Nested loop joins are the simplest of all joins. It is an extremely naive algorithm that loops over one data set in an outer loop and loops over the data set to join on in an inner loop (assuming the join involves only 2 items). For an inner (equi-) join, when it finds matches on the join key it outputs the resulting tuples. This approach has worst case run time complexity of O(A.B) where A and B are the sizes of the lists/tables being joined, hence it's only feasible when the lists are fairly small. Here's an example of it in C#:

```        static void NestedLoopJoin(List<KeyValuePair<int, string>> people, List<KeyValuePair<int, string>> purchases)
{
foreach (var n in people)
foreach (var i in purchases)
if (n.Key == i.Key)
Console.WriteLine("Name index {0}, {1}, bought some {2} ", n.Key, n.Value, i.Value);
}```

As the name implies, the sort-merge join starts by sorting both lists/tables by the join key and then doing an interleaved linear scan of both join key sets. Because the key sets of the join tables are both sorted the algorithm knows when no more inner joins are possible for a given join key and can advance the set pointers accordingly. Of course, the downside is that you have to pre-sort the data if it isn't already sorted. [On the flip side, it's a good candidate when the data is already sorted for you!]

```        static void SortMergeJoin(List<KeyValuePair<int, string>> people,
List<KeyValuePair<int, string>> purchases)
{
// first we sort both lists
people.Sort(Compare);
purchases.Sort(Compare);

// then we do an interleaved linear scan to merge the sorted lists
int i = 0, j = 0;

while(i<people.Count & j<purchases.Count)
{
if (people[i].Key < purchases[j].Key)
i++;
else if (people[i].Key > purchases[j].Key)
j++;
else   // must be a match
{
Console.WriteLine("Name index {0}, {1}, bought some {2} ",
people[i].Key, people[i].Value, purchases[j].Value);
j++;
}
}
}

static int Compare(KeyValuePair<int, string> a, KeyValuePair<int, string> b)
{
if (a.Key > b.Key)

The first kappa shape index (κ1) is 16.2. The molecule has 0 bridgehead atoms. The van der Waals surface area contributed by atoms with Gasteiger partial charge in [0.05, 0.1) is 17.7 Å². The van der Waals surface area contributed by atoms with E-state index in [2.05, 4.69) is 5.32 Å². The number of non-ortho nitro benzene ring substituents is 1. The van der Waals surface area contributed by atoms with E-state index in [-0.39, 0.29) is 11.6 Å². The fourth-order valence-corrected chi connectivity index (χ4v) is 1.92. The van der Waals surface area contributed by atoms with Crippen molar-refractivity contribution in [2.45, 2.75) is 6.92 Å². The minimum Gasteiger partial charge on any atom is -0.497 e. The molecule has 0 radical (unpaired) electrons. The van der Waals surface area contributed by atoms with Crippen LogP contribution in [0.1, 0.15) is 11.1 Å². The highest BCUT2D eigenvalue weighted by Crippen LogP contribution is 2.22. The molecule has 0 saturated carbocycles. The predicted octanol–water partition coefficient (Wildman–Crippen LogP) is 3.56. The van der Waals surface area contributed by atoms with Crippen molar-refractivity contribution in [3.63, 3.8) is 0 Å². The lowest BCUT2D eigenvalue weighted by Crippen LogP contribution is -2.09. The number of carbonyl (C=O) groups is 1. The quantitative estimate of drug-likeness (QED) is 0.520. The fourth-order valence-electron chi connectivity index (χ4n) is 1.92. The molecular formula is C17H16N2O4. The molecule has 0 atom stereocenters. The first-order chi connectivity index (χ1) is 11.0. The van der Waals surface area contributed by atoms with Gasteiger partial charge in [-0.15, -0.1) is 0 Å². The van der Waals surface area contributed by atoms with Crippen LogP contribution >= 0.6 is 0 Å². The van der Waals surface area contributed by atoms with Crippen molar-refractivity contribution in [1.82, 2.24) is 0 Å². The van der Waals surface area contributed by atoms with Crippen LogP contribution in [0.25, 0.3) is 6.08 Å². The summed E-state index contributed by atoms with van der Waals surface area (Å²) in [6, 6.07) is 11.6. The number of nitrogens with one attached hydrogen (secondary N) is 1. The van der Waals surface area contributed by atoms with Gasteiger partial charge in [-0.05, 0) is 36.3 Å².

return 1;

if (a.Key == b.Key)
return 0;

return -1;
}
```

Hash joins involve creating a hash table up front, in memory, for the smaller list/table in the join. You hash on the join keys found in the smaller table so that you can loop over the larger table in the join and for each encountered join key take the hash of it and use this to interrogate the pre-prepared hash table for joining rows. The nice thing about this approach is that hash-based lookup component is a constant time operation. Hash joins excel when at-least one of the join tables has no index or is not sorted.

```        static void HashJoin(List<KeyValuePair<int, string>> people,
List<KeyValuePair<int, string>> purchases)
{
var peopleHash = new Dictionary<int,string>();
foreach(var n in people)

foreach (var i in purchases)
if (peopleHash.ContainsKey(i.Key))
{
string custName;
peopleHash.TryGetValue(i.Key, out custName);
Console.WriteLine("Name index {0}, {1}, bought some {2} ",
i.Key, custName , i.Value);
}
}```

If you do this join inside a database the query optimizer helps you pick which join is appropriate but be warned: as the number of tables involved in the join grows so too does the solution space the optimizer needs to consider. I wrote about this previously here. If you do such a join yourself on an in-memory data structure, it pays to understand the space/time complexity trade-offs involved.